The People on Our Bus: Anthony Michael Jefferson

At my trial, the judge told me there was hope, I would hang onto those words for the next 23 years.

The Latin name for Chameleon is Tree Lion, and that’s what I became.

Anthony Michael Jefferson

When my family arrived in Hermosa Beach, California from Trinidad and Tobago (via  Harrisburg P.A.) in 1968 we were the only Black family in town. For me school was less about education and more about holding my ground: the white kids hurled their epitaphs and I hurled my fists. 

The Latin name for Chameleon is Tree Lion, and that’s what I became. Growing up in the 70s, just after the Watts Riots in LA, there was a lot of cocaine around. As a young man I got involved in dealing drugs with some very dangerous people. Pretty soon I had the money, the nice things I wanted, but it never felt like enough. 

The biggest regret I have is that I didn’t have the courage to ask for help, not from my Mom or my sister. I was blinded by my ambition. At 28 years old, I was convicted of murder in the first degree and sentenced to 25 years to life. 

At my trial, the judge told me there was hope, I would hang onto those words for the next 23 years

As a Chef I feel pride when I teach someone to replicate a sauce I’ve built.Building a sauce is about layering flavors, harmonizing elements that don’t mix naturally. I do this in honor of my prison friends’ prayers for me.

Working in the prison kitchen for 15 years, I was able to develop relationships with staff and get special ingredients for paying customers on the side. A bite of my fried rice or blue cheese hamburger with could penetrate a man’s tough exterior and take him back to a dinner with his family or a date with his sweetie before prison. Food allowed me to find neutral ground, like Switzerland, cutting across racial divisions.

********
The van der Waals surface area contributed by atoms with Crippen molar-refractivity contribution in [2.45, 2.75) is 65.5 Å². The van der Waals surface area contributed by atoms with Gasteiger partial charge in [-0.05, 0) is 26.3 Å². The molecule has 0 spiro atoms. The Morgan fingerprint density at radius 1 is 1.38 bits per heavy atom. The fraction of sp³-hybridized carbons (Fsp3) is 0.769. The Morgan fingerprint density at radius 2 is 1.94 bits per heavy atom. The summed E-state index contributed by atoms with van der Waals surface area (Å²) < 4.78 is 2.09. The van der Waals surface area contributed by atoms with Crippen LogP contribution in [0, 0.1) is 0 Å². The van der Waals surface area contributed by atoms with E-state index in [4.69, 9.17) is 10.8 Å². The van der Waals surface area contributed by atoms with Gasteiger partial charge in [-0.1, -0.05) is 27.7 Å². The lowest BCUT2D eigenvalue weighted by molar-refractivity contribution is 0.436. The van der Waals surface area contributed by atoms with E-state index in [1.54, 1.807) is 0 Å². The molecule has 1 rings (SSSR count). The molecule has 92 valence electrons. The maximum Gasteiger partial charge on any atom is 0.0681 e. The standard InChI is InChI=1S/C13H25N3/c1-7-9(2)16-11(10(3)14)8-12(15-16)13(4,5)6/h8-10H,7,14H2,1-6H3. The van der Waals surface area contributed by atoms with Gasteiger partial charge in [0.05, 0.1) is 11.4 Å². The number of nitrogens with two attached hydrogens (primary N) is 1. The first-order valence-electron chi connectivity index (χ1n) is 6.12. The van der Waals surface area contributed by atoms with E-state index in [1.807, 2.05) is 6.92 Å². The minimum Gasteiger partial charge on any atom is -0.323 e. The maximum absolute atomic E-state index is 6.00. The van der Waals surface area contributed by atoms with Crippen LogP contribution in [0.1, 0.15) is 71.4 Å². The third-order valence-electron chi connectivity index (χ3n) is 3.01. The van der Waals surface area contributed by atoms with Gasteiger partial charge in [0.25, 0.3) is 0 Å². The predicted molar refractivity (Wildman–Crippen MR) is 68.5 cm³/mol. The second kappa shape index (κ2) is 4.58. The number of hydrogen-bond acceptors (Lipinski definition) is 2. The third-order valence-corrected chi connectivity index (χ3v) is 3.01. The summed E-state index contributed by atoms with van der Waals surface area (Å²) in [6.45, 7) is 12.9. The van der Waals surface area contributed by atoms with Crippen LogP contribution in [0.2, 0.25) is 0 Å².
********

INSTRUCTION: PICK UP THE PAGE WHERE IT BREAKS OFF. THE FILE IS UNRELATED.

During the most grueling interview of my life, I shared my vision of becoming a chef with the parole board. My plan was to enroll in one of the world’s most prestigious culinary institutes, Le Cordon Bleu in Pasadena, CA. The commissioners told me they could see my passion, and believed I deserved a chance to succeed. When I heard those words, I burst into tears without shame, after 23 years in prison I’d been granted parole. 

Before I met Sarah Shourd, and was hired as actor and chef for The End of Isolation Tour, most people in my life didn’t know about my incarceration. Acting in the BOX stripped me down, like the layers of an onion, revealing what was inside. This stripping down for me is freedom. Now, I want to take that freedom on the End of Isolation Tour for others.

In Community,

Anthony Jeffersoon, Actor and Chef, End of Isolation Tour

My Ask

Will you make a donation to pay for the groceries and supplies I need to cook for our crew for 60 days on the road? It costs $183.00 a day to feed our crew of nine. One week costs $915.00.

In gratitude for your gift, we will send you a picture of our crew eating the meal you paid for on the road. Thank you in advance for your consideration and support. 

This piece is based on interviews with AJ conducted by Arnie Fishman and Sarah Shourd.


End Isolation

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This year, we’ll be partnering with The Pulitzer Center and taking this new, pandemic-inspired iteration on the road for the End of The Isolation Tour. Our majority formerly-incarcerated cast will perform in outdoor venues where our audiences will be masked and socially distanced.

Come meet our bus!

Dear Community, Many of you experienced our immersive, socially-distanced theatre about resistance to solitary confinement last month in Marin. Now it’s time to help us